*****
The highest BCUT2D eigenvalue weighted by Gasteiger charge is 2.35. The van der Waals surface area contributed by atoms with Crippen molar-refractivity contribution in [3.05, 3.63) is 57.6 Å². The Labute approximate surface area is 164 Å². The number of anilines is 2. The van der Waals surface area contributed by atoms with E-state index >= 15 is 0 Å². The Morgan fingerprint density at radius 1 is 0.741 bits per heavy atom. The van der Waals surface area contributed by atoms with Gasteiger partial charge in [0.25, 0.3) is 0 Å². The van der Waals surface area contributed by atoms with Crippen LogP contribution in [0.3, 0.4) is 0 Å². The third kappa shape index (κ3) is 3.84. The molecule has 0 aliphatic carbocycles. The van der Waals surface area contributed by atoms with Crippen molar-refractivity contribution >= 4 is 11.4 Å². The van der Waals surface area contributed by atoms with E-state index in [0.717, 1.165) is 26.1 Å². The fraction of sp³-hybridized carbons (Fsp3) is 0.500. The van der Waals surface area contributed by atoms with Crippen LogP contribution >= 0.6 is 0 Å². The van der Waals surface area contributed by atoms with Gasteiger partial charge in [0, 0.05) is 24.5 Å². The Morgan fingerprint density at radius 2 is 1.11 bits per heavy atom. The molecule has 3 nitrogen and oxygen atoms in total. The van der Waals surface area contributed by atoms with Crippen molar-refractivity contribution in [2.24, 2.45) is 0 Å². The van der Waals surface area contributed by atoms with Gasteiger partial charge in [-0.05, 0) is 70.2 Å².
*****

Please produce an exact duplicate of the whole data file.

The highest BCUT2D eigenvalue weighted by Gasteiger charge is 2.35. The van der Waals surface area contributed by atoms with Crippen molar-refractivity contribution in [3.05, 3.63) is 57.6 Å². The Labute approximate surface area is 164 Å². The number of anilines is 2. The van der Waals surface area contributed by atoms with E-state index >= 15 is 0 Å². The Morgan fingerprint density at radius 1 is 0.741 bits per heavy atom. The van der Waals surface area contributed by atoms with Gasteiger partial charge in [0.25, 0.3) is 0 Å². The van der Waals surface area contributed by atoms with Crippen LogP contribution in [0.3, 0.4) is 0 Å². The third kappa shape index (κ3) is 3.84. The molecule has 0 aliphatic carbocycles. The van der Waals surface area contributed by atoms with Crippen molar-refractivity contribution >= 4 is 11.4 Å². The van der Waals surface area contributed by atoms with E-state index in [0.717, 1.165) is 26.1 Å². The fraction of sp³-hybridized carbons (Fsp3) is 0.500. The van der Waals surface area contributed by atoms with Crippen LogP contribution >= 0.6 is 0 Å². The van der Waals surface area contributed by atoms with Gasteiger partial charge in [0, 0.05) is 24.5 Å². The Morgan fingerprint density at radius 2 is 1.11 bits per heavy atom. The molecule has 3 nitrogen and oxygen atoms in total. The van der Waals surface area contributed by atoms with Crippen molar-refractivity contribution in [2.24, 2.45) is 0 Å². The van der Waals surface area contributed by atoms with Gasteiger partial charge in [-0.05, 0) is 70.2 Å².